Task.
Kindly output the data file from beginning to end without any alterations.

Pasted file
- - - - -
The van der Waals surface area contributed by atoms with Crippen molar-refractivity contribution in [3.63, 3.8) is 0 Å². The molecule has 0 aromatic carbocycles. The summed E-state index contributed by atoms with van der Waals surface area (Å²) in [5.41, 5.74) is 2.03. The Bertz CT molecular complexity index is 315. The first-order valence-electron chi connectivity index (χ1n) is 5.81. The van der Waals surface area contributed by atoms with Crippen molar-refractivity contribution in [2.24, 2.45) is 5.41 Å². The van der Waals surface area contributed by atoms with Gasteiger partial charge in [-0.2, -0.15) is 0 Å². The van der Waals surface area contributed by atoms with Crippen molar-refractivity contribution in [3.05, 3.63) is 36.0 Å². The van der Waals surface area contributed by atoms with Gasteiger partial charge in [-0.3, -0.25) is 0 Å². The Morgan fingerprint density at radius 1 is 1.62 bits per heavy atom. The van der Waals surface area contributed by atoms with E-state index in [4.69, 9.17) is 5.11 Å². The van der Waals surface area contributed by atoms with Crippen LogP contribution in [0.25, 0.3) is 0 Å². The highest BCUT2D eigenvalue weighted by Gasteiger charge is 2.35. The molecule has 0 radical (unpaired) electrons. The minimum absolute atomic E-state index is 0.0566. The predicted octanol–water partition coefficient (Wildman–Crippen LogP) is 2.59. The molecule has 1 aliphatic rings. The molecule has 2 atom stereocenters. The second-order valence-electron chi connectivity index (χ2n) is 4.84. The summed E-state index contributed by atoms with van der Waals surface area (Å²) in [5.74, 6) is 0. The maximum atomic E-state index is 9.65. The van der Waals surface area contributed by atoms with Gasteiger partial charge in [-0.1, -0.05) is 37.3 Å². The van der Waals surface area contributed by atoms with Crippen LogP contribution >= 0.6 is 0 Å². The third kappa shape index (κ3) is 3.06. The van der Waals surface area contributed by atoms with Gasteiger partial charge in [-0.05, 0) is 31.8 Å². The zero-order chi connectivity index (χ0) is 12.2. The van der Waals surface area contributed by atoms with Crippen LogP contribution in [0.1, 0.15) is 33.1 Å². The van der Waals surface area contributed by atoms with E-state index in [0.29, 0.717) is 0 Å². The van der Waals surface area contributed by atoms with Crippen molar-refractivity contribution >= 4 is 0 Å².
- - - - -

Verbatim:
The van der Waals surface area contributed by atoms with Crippen molar-refractivity contribution in [3.63, 3.8) is 0 Å². The molecule has 0 aromatic carbocycles. The summed E-state index contributed by atoms with van der Waals surface area (Å²) in [5.41, 5.74) is 2.03. The Bertz CT molecular complexity index is 315. The first-order valence-electron chi connectivity index (χ1n) is 5.81. The van der Waals surface area contributed by atoms with Crippen molar-refractivity contribution in [2.24, 2.45) is 5.41 Å². The van der Waals surface area contributed by atoms with Gasteiger partial charge in [-0.2, -0.15) is 0 Å². The van der Waals surface area contributed by atoms with Crippen molar-refractivity contribution in [3.05, 3.63) is 36.0 Å². The van der Waals surface area contributed by atoms with Gasteiger partial charge in [-0.3, -0.25) is 0 Å². The Morgan fingerprint density at radius 1 is 1.62 bits per heavy atom. The van der Waals surface area contributed by atoms with E-state index in [4.69, 9.17) is 5.11 Å². The van der Waals surface area contributed by atoms with Crippen LogP contribution in [0.25, 0.3) is 0 Å². The highest BCUT2D eigenvalue weighted by Gasteiger charge is 2.35. The molecule has 0 radical (unpaired) electrons. The minimum absolute atomic E-state index is 0.0566. The predicted octanol–water partition coefficient (Wildman–Crippen LogP) is 2.59. The molecule has 1 aliphatic rings. The molecule has 2 atom stereocenters. The second-order valence-electron chi connectivity index (χ2n) is 4.84. The summed E-state index contributed by atoms with van der Waals surface area (Å²) in [5.74, 6) is 0. The maximum atomic E-state index is 9.65. The van der Waals surface area contributed by atoms with Gasteiger partial charge in [-0.1, -0.05) is 37.3 Å². The van der Waals surface area contributed by atoms with Crippen LogP contribution >= 0.6 is 0 Å². The third kappa shape index (κ3) is 3.06. The van der Waals surface area contributed by atoms with Gasteiger partial charge in [-0.05, 0) is 31.8 Å². The zero-order chi connectivity index (χ0) is 12.2. The van der Waals surface area contributed by atoms with Crippen LogP contribution in [0.1, 0.15) is 33.1 Å². The van der Waals surface area contributed by atoms with E-state index in [0.29, 0.717) is 0 Å². The van der Waals surface area contributed by atoms with Crippen molar-refractivity contribution >= 4 is 0 Å².